اثر سرکوب احساسات منفی بر رفتار غذایی در اختلال پرخوری افراطی
|کد مقاله||سال انتشار||مقاله انگلیسی||ترجمه فارسی||تعداد کلمات|
|31328||2008||6 صفحه PDF||سفارش دهید||محاسبه نشده|
Publisher : Elsevier - Science Direct (الزویر - ساینس دایرکت)
Journal : Appetite, Volume 52, Issue 1, February 2009, Pages 51–57
Overeating may be a consequence of the suppression of negative emotions, by depleting self-control resources. This experiment investigated whether (a) there is a causal relationship between the suppression of negative emotions, negative mood, and overeating in people with binge eating disorder (BED) and whether (b) this relationship is increased in depressed people with BED. Sixty-six women with (full and sub-threshold) BED were shown an upsetting movie and then asked either to suppress their emotions or to react naturally. Subsequently, everyone participated in a taste task. After a decline, initial mood before watching the movie was restored after eating. Depressive symptomatology was positively correlated with caloric intake. Within the clinically depressed (Beck Depression Inventory-score > 19) BED group, those who were most affected by the negative mood induction consumed the most calories. No differences were found between the two conditions with regard to caloric intake. No interaction effect was found between depressive symptoms and mood suppression. The hypothesis that suppression of negative emotion leads to overeating in (depressed) binge eaters was not born out. Overeating may serve as a means to (temporary) repair negative mood.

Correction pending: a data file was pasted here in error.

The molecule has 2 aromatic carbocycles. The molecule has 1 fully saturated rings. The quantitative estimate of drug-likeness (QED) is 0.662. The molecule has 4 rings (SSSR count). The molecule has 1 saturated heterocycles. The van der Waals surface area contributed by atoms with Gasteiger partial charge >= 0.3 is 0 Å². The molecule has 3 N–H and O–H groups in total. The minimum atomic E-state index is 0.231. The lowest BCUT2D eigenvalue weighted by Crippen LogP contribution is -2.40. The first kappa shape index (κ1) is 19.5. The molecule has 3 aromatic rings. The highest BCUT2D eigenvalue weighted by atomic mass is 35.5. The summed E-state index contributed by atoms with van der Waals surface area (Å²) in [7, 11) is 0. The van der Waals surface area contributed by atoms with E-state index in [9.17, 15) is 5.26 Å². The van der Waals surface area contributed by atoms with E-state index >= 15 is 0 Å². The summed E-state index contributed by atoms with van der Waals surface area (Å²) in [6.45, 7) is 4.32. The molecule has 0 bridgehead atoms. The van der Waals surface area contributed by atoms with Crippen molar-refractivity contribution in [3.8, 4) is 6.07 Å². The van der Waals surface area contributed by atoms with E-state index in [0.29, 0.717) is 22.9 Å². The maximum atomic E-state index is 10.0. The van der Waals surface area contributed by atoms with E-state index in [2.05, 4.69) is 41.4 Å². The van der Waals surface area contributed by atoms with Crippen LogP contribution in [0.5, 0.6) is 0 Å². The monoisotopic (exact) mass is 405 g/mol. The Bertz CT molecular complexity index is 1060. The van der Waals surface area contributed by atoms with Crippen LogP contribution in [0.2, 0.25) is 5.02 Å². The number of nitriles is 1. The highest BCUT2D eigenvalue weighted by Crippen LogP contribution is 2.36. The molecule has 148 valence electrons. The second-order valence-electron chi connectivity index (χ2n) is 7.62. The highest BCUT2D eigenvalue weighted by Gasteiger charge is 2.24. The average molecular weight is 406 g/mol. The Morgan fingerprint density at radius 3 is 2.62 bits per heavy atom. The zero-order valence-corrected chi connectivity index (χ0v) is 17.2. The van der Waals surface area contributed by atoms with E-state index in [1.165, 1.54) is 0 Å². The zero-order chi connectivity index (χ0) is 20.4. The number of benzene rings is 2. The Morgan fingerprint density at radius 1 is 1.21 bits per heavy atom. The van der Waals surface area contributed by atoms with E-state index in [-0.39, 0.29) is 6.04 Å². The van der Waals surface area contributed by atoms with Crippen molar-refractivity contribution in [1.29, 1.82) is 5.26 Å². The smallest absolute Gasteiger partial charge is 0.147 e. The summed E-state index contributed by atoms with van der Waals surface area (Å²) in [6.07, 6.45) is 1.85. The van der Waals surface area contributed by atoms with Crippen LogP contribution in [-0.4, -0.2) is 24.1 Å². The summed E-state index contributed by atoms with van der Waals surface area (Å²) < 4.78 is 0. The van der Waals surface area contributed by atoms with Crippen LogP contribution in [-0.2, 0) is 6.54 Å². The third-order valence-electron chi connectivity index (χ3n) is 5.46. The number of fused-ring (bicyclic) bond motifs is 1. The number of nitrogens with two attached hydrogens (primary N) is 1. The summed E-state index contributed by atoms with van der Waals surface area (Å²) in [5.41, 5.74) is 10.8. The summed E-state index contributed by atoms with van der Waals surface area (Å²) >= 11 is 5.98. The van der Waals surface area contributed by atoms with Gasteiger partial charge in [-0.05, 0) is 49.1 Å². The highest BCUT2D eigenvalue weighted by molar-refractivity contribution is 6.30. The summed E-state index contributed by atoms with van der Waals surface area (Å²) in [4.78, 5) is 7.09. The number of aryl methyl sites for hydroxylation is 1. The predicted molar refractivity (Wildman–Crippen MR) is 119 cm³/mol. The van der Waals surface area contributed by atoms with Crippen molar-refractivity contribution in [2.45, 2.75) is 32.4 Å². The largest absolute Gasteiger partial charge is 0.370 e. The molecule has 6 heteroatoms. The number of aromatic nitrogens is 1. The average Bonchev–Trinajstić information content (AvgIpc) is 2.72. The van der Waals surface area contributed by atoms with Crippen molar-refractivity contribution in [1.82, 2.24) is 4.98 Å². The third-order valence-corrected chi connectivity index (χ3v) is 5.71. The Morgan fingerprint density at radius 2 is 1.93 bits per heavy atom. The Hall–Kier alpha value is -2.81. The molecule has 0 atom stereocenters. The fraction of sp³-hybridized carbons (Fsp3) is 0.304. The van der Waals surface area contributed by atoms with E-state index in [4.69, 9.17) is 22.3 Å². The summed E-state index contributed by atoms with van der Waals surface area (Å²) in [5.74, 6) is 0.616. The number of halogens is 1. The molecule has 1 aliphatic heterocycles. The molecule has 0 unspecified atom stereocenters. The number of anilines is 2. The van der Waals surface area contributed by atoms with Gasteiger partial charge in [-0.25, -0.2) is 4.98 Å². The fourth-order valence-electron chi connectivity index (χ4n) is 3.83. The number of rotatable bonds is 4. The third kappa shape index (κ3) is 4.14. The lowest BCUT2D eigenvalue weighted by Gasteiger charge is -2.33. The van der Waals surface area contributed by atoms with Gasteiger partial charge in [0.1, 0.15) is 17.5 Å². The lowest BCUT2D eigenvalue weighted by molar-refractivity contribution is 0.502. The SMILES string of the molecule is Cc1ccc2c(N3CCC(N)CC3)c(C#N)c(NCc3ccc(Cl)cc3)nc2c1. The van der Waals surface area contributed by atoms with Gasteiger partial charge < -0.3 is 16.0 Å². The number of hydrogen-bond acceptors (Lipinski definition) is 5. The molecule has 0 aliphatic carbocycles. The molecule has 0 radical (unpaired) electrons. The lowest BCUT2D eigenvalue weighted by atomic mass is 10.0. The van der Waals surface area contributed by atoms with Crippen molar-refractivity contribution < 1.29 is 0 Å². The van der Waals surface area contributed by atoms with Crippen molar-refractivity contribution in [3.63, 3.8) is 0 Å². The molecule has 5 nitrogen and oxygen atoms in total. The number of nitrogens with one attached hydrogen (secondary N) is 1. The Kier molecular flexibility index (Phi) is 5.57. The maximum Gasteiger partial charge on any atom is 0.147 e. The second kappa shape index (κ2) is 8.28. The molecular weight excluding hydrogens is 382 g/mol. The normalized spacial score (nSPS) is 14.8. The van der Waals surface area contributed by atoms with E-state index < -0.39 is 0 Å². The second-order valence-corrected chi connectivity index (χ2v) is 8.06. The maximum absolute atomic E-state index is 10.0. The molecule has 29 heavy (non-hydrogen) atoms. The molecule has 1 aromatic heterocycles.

The most prevalent comorbid lifetime diagnosis for individuals with binge eating disorder (BED) is depressive disorder (Dingemans, Spinhoven, & Van Furth, 2007). Moreover, ample evidence exists that the severity of binge eating is positively related to more severe degrees of depression (Telch & Agras, 1994). Apart from the findings that BED individuals are relatively more depressed than non-BED individuals, mood states seem especially poor immediately before a binge eating episode (Grilo & Shiffman, 1994). Binge eater mood states prior to binge eating episodes have also been shown to be more negative than prior to eating events triggered by hunger (Waters, Hill, & Waller, 2001). Furthermore, binge eating-disordered women experience the hassles of daily life as more stressful than non-BED controls and the greater the stress experienced, the higher the food intake during a binge (Crowther, Shepherd, Sanftner, & Bonifazi, 2001). In sum, several studies provide evidence that depressive symptoms (trait), acute negative mood (state), and binge eating behavior are related but do not explain the causal relationship between negative affect and binge eating in patients with BED. Only a few studies have attempted to unravel the causal relationship between depression and binge eating. Chua, Touyz, and Hill (2004) experimentally manipulated the mood of obese persons with binge eating episodes and found that participants ate more after watching a sad film (negative mood induction) than after watching a neutral film. However, in a similar mood induction experiment that compared BED-diagnosed participants with a weight-matched non-eating-disordered control group, Telch and Agras (1996) observed that while BED participants consumed significantly more calories at a multi-item buffet than control participants, food intake quantity was not affected by mood. However, acute negative mood did influence how BED participants perceived and labeled their eating episode. After a sad movie, BED participants were more likely to label their eating episode as excessive and to report more loss of control over their eating than control participants. In a later experiment the researchers (Agras & Telch, 1998) replicated their finding that acute negative mood significantly increased the perception of loss of control over eating. Agras and Telch (1998) argued that a negative mood state lessens the sense of control over eating and therefore makes the labeling of an eating episode as a binge more likely. No differences were found in stable depressive symptoms between those who binge ate at the buffet and those who did not. Agras and Telch suggested that acute negative affect rather than a stable negative mood leads to binge eating. Thus to date, findings on the causal relationship between depressive symptoms, acute negative mood, and excessive eating are inconclusive. The pervasiveness however of the link between emotional distress and binge eating suggests that the question is not whether but how negative affect produces these effects (Tice, Bratslavsky, & Baumeister, 2001). In a previous randomized controlled trial in which the effectiveness of cognitive behavioral therapy in patients with BED was investigated (Dingemans et al., 2007), we found that less worrying about weight fully mediated abstinence of binge eating at post treatment and less worrying about shape and eating, depressive symptoms, and more general psychopathological symptoms marginally mediated abstinence. In other words, worrying was positively correlated with binge eating. It is likely that worrying and ruminating about one's weight and appearance are unpleasant experiences. Binge eating may be used as a mean to escape from these negative thoughts and worries and may in this way help to alleviate emotional stress (Heatherton & Baumeister, 1991). To control the urge to binge eat or to regulate negative emotions, people need to exert self-control. Self-control involves regulating or inhibiting competing urges, behaviors, and desires. Muraven and Baumeister (2000) proposed ‘that people have a limited quantity of resources available for self-control and that various acts of self-control draw on this limited stock’ (p. 247). Automatic processes are efficient whereas controlled ones are costly in terms of effortful consumption of resources (Muraven & Baumeister, 2000). Controlling one's behavior requires the expenditure and depletion of a limited inner resource (Baumeister, Tice, Bratslavsky, & Muraven, 1998). When a situation demands two consecutive acts of self-control, performance on the second (unrelated) act is frequently impaired because of energy depletion. After depletion, the resources need to be restored by means of rest and relaxation. In a study by Muraven, Tice, and Baumeister (1998), for example, participants shown an upsetting movie either received instruction to regulate their emotions (by either exaggerating or suppressing their emotional response) or received no emotion regulation instructions. Afterwards the participants had to squeeze a handgrip as long as possible, an exercise that is almost entirely a measure of self-control. Participants who had to actively regulate their emotions (exaggeration or suppression) performed worse on the subsequent handgrip-squeezing task than participants who received no such instructions. In other words, active emotion regulation undermined persistence on a next self-control task because of a lack of energy. In a similar study, Vohs and Heatherton (2001) instructed chronic female dieters either to regulate their emotional reactions by suppressing them while watching an upsetting movie or to show their natural reactions. Directly after, participants took part in an ice cream tasting task. The participants who were instructed to suppress their emotional reactions ate significantly more ice cream during the taste task than the participants who were asked to act naturally. Together these results suggest that a first exercise of self-control impairs people's performance on a subsequent, unrelated self-control task. Important to note is that in the experiments of Muraven et al. (1998) and of Vohs and Heatherton (2001), there were no differences in the extent to which participants’ mood was affected by the upsetting movie fragments. As intended, all participants reported a more negative mood after watching the movie, regardless of the instructions received to suppress or exaggerate their emotions or to act naturally. Thus, participants who did or did not regulate their emotions differed only with respect to the amount of self-control exerted while watching the upsetting movie and not with respect to the extent they were emotionally affected by the movie. A well-known researcher in the field of thought and emotion suppression and who studied this in a laboratory setting, is Daniel Wegner (Wegner, 1994; Wegner, White, Schneider, & Carter, 1987; Wenzlaff & Wegner, 2000). His group investigated and reported on what they called the ironic effects of mental control such as thought or emotion suppression (i.e. the famous white bear studies). Studies on mental control in general and emotion suppression in particular have showed frequently and consistently that people fail when they try to suppress an emotion or negative mood. Because people engage in a suppression-induced search for target-thoughts, suppression leads to a counterproductive result in the form of intrusions of the thought one wanted to ban. Thought suppression seems to have the opposite effect and makes people fixate on it. Ample evidence exists that this is especially true for affective states (Martijn, Tenbult, Merckelbach, Dreezens, & de Vries, 2002; Wegner, Erber, & Zanakos, 1994). The suppression of emotionally loaded stimuli is even more difficult than neutral stimuli. When people want to stop a worry, escape bad moods or to stop thinking about food when on a diet, they fail again and again. More specifically, studies on emotion regulation and self-control ability showed that it is more likely that the regulation of emotional reactions causes loss of control (i.e. overeating) than the mere experience of negative emotions. However, Tice et al. (2001) have suggested that emotional distress might shift priorities to the immediate present. When people feel acutely bad, they generally wish to feel better and this wish is often urgent. Certain impulses or self-indulgent behaviors are not always simply a sign of reduced control; rather, they may be strategic efforts at affect regulation. It could be argued that people with BED choose to binge on high calorie foods because it gives them immediate relief and pleasure, rather than that binge eating is a consequence of energy depletion. The aim of the present experimental study is to investigate the causal relation between the regulation of negative emotions, negative mood, and binge eating. Participants were randomly assigned to either a condition in which they were instructed to suppress their emotional reactions during a sad film fragment or to a condition in which they had to show their natural reactions. Afterwards they were all subjected to a taste task. We hypothesized that overeating is a consequence of an attempt to regulate negative emotions because the limited store of self-control resources has been depleted by a prior act of self-control (suppression of emotional reactions). Secondly, we hypothesized that the negative mood induction would evoke a specifically increased caloric intake in depressed BED patients. Depressed individuals have lower levels of energy and hence, less resources available for self-control purposes than non-depressed individuals as pointed out by Baumeister and Exline (2000) (p. 35) or an increased caloric intake in depressed BED patients might be caused by a direct affect regulation as has been proposed by Tice et al. (2001).